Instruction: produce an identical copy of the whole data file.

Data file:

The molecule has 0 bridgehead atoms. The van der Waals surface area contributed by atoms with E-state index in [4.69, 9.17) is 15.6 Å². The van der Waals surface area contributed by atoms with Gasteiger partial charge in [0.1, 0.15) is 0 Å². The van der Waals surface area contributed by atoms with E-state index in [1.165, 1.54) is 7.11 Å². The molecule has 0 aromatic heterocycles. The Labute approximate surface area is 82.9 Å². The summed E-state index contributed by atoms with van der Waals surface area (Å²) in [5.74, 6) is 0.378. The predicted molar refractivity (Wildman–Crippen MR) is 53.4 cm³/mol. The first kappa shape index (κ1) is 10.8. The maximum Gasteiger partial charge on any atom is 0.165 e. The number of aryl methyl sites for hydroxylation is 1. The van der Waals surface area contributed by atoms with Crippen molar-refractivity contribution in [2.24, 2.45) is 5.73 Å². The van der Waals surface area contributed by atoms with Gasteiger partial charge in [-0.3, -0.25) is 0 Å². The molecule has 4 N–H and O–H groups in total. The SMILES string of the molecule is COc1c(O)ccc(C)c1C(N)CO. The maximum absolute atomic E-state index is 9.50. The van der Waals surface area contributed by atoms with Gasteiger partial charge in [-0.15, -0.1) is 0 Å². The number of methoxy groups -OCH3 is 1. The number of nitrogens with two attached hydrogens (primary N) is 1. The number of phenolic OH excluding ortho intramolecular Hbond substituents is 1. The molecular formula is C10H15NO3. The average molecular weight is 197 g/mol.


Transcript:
The molecule has 0 bridgehead atoms. The van der Waals surface area contributed by atoms with E-state index in [4.69, 9.17) is 15.6 Å². The van der Waals surface area contributed by atoms with Gasteiger partial charge in [0.1, 0.15) is 0 Å². The van der Waals surface area contributed by atoms with E-state index in [1.165, 1.54) is 7.11 Å². The molecule has 0 aromatic heterocycles. The Labute approximate surface area is 82.9 Å². The summed E-state index contributed by atoms with van der Waals surface area (Å²) in [5.74, 6) is 0.378. The predicted molar refractivity (Wildman–Crippen MR) is 53.4 cm³/mol. The first kappa shape index (κ1) is 10.8. The maximum Gasteiger partial charge on any atom is 0.165 e. The number of aryl methyl sites for hydroxylation is 1. The van der Waals surface area contributed by atoms with Crippen molar-refractivity contribution in [2.24, 2.45) is 5.73 Å². The van der Waals surface area contributed by atoms with Gasteiger partial charge in [-0.3, -0.25) is 0 Å². The molecule has 4 N–H and O–H groups in total. The SMILES string of the molecule is COc1c(O)ccc(C)c1C(N)CO. The maximum absolute atomic E-state index is 9.50. The van der Waals surface area contributed by atoms with Gasteiger partial charge in [-0.15, -0.1) is 0 Å². The number of methoxy groups -OCH3 is 1. The number of nitrogens with two attached hydrogens (primary N) is 1. The number of phenolic OH excluding ortho intramolecular Hbond substituents is 1. The molecular formula is C10H15NO3. The average molecular weight is 197 g/mol.